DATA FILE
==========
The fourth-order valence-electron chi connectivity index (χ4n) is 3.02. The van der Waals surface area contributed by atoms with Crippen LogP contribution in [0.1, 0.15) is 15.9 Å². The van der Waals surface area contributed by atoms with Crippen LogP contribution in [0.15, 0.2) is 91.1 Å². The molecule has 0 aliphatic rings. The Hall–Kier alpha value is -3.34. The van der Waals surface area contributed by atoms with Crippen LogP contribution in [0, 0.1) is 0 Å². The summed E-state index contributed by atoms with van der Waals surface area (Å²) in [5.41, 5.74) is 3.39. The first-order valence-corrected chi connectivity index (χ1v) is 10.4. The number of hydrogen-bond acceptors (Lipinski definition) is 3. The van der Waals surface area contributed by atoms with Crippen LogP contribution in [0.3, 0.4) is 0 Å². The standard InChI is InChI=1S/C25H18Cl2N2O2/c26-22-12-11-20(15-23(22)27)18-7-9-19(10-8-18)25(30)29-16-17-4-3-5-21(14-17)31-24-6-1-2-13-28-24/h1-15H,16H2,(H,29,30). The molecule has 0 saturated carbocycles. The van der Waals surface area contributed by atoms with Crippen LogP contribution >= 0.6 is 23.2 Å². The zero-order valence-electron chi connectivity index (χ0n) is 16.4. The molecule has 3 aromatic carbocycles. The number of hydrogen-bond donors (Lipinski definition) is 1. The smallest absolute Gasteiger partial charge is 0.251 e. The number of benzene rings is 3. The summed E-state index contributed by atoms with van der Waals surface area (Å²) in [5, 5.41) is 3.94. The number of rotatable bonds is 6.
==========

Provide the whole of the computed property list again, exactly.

The fourth-order valence-electron chi connectivity index (χ4n) is 3.02. The van der Waals surface area contributed by atoms with Crippen LogP contribution in [0.1, 0.15) is 15.9 Å². The van der Waals surface area contributed by atoms with Crippen LogP contribution in [0.15, 0.2) is 91.1 Å². The molecule has 0 aliphatic rings. The Hall–Kier alpha value is -3.34. The van der Waals surface area contributed by atoms with Crippen LogP contribution in [0, 0.1) is 0 Å². The summed E-state index contributed by atoms with van der Waals surface area (Å²) in [5.41, 5.74) is 3.39. The first-order valence-corrected chi connectivity index (χ1v) is 10.4. The number of hydrogen-bond acceptors (Lipinski definition) is 3. The van der Waals surface area contributed by atoms with Crippen LogP contribution in [0.3, 0.4) is 0 Å². The standard InChI is InChI=1S/C25H18Cl2N2O2/c26-22-12-11-20(15-23(22)27)18-7-9-19(10-8-18)25(30)29-16-17-4-3-5-21(14-17)31-24-6-1-2-13-28-24/h1-15H,16H2,(H,29,30). The molecule has 0 saturated carbocycles. The van der Waals surface area contributed by atoms with Crippen LogP contribution >= 0.6 is 23.2 Å². The zero-order valence-electron chi connectivity index (χ0n) is 16.4. The molecule has 3 aromatic carbocycles. The number of hydrogen-bond donors (Lipinski definition) is 1. The smallest absolute Gasteiger partial charge is 0.251 e. The number of benzene rings is 3. The summed E-state index contributed by atoms with van der Waals surface area (Å²) in [5, 5.41) is 3.94. The number of rotatable bonds is 6.